Since virtually all of the book must have been compiled from journal entries and notes, one wonders why Fiske-Harrison didn't simply work these passages into steely prose, and suspects this is a device to put the reader in the author's shoes, so to speak. But such breaks in narrative actually foster more critical distance than Fiske-Harrison's prose, which is seamless elsewhere, although at times he goes over the edge in his descriptions of the spiritual aspects of bullfighting, which he calls "a pillar of honesty" within our "media-driven" society.

But these qualms do little to detract from the powerful narrative of Into the Arena, whereby Fiske-Harrison evolves from a dilettante not sure how deeply he wants to be involved in bullfighting to a seasoned aficionado and, finally, an amateur matador. As the narrative moves forward, the writer's opinions about bullfighting and the people involved in it become more subtle and more decisive, inching him toward his ethical conclusion on the sport even as he become more deeply entrenched in bullfighting's complexities and mysteries.

Since the publication of the book, Fiske-Harrison has been touted as a new expert on bullfighting, a reputation the writer has duly earned with blood, sweat and study, and a fair amount of Spanish sherry. In this book, we see the development of that expertise.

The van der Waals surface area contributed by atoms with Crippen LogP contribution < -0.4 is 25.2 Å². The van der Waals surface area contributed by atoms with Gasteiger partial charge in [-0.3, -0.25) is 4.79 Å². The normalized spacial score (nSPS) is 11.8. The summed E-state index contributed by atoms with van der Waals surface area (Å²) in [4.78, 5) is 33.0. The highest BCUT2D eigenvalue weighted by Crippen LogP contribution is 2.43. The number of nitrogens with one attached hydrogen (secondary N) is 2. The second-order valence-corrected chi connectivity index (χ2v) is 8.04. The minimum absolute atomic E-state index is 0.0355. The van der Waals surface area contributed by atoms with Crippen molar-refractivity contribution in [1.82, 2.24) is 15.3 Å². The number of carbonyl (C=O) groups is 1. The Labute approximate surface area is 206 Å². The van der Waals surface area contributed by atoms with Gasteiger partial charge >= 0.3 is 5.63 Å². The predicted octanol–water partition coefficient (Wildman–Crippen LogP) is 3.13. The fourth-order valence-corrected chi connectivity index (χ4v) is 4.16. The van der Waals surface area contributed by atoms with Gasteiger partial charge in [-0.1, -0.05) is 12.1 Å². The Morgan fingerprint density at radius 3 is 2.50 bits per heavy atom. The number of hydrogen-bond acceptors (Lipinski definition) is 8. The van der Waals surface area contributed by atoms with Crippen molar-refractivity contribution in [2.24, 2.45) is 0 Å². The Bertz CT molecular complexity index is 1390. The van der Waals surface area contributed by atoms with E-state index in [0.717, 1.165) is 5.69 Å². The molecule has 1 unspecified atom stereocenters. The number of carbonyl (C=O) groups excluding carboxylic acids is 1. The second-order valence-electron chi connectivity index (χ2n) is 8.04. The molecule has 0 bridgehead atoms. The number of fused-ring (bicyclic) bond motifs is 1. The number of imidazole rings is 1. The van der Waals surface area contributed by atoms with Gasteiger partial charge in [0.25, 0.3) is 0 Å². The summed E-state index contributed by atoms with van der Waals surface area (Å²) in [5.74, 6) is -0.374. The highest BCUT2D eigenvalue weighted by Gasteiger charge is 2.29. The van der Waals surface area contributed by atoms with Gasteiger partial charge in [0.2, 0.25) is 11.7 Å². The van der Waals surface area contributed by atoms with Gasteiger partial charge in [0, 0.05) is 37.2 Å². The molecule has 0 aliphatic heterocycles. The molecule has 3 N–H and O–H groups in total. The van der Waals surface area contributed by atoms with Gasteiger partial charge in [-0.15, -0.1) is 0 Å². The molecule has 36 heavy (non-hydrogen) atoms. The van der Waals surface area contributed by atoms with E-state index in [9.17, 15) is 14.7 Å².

Several decades ago, Into the Arena would have been a stunning exposé. As it stands, it is a thoughtful, well-researched and deeply felt investigation of a cultural anomaly as it teeters on the verge of commodity and taboo. By the end, Fiske-Harrison's moral conclusions are an afterthought; what is worth saving here are the vivid evocations of men who risk their lives in a beautiful, vulgar battle with the bulls.


Stephan Delbos can be reached at
sdelbos@praguepost.com


Tags: czech literature, prague literature, into the arena book, Federico Garcia Lorca, Alexander Fiske-Harrison, bullfighting into the arena.